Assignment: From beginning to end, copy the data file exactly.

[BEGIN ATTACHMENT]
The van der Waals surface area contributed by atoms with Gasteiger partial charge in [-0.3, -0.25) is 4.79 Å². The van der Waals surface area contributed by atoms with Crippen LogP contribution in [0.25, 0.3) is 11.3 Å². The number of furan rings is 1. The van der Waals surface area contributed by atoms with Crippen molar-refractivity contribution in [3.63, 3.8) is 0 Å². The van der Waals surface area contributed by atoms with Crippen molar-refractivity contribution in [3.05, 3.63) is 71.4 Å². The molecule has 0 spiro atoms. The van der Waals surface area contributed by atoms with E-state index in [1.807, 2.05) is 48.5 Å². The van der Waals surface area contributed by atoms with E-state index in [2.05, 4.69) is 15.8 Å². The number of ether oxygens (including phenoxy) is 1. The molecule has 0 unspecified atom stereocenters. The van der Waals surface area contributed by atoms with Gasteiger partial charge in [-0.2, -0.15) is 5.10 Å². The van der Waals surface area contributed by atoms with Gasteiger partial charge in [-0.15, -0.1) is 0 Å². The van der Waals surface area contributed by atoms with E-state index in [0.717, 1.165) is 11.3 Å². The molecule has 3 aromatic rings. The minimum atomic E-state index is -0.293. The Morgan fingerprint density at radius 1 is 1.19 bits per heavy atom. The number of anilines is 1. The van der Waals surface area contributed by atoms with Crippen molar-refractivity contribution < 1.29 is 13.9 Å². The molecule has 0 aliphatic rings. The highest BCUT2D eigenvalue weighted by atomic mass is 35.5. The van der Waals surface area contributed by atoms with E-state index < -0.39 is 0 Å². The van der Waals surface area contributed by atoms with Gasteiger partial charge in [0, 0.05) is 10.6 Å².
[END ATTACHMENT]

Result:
The van der Waals surface area contributed by atoms with Gasteiger partial charge in [-0.3, -0.25) is 4.79 Å². The van der Waals surface area contributed by atoms with Crippen LogP contribution in [0.25, 0.3) is 11.3 Å². The number of furan rings is 1. The van der Waals surface area contributed by atoms with Crippen molar-refractivity contribution in [3.63, 3.8) is 0 Å². The van der Waals surface area contributed by atoms with Crippen molar-refractivity contribution in [3.05, 3.63) is 71.4 Å². The molecule has 0 spiro atoms. The van der Waals surface area contributed by atoms with E-state index in [1.807, 2.05) is 48.5 Å². The van der Waals surface area contributed by atoms with E-state index in [2.05, 4.69) is 15.8 Å². The number of ether oxygens (including phenoxy) is 1. The molecule has 0 unspecified atom stereocenters. The van der Waals surface area contributed by atoms with Gasteiger partial charge in [-0.2, -0.15) is 5.10 Å². The van der Waals surface area contributed by atoms with Gasteiger partial charge in [-0.15, -0.1) is 0 Å². The van der Waals surface area contributed by atoms with E-state index in [0.717, 1.165) is 11.3 Å². The molecule has 3 aromatic rings. The minimum atomic E-state index is -0.293. The Morgan fingerprint density at radius 1 is 1.19 bits per heavy atom. The number of anilines is 1. The van der Waals surface area contributed by atoms with Crippen molar-refractivity contribution < 1.29 is 13.9 Å². The molecule has 0 aliphatic rings. The highest BCUT2D eigenvalue weighted by atomic mass is 35.5. The van der Waals surface area contributed by atoms with E-state index < -0.39 is 0 Å². The van der Waals surface area contributed by atoms with Gasteiger partial charge in [0, 0.05) is 10.6 Å².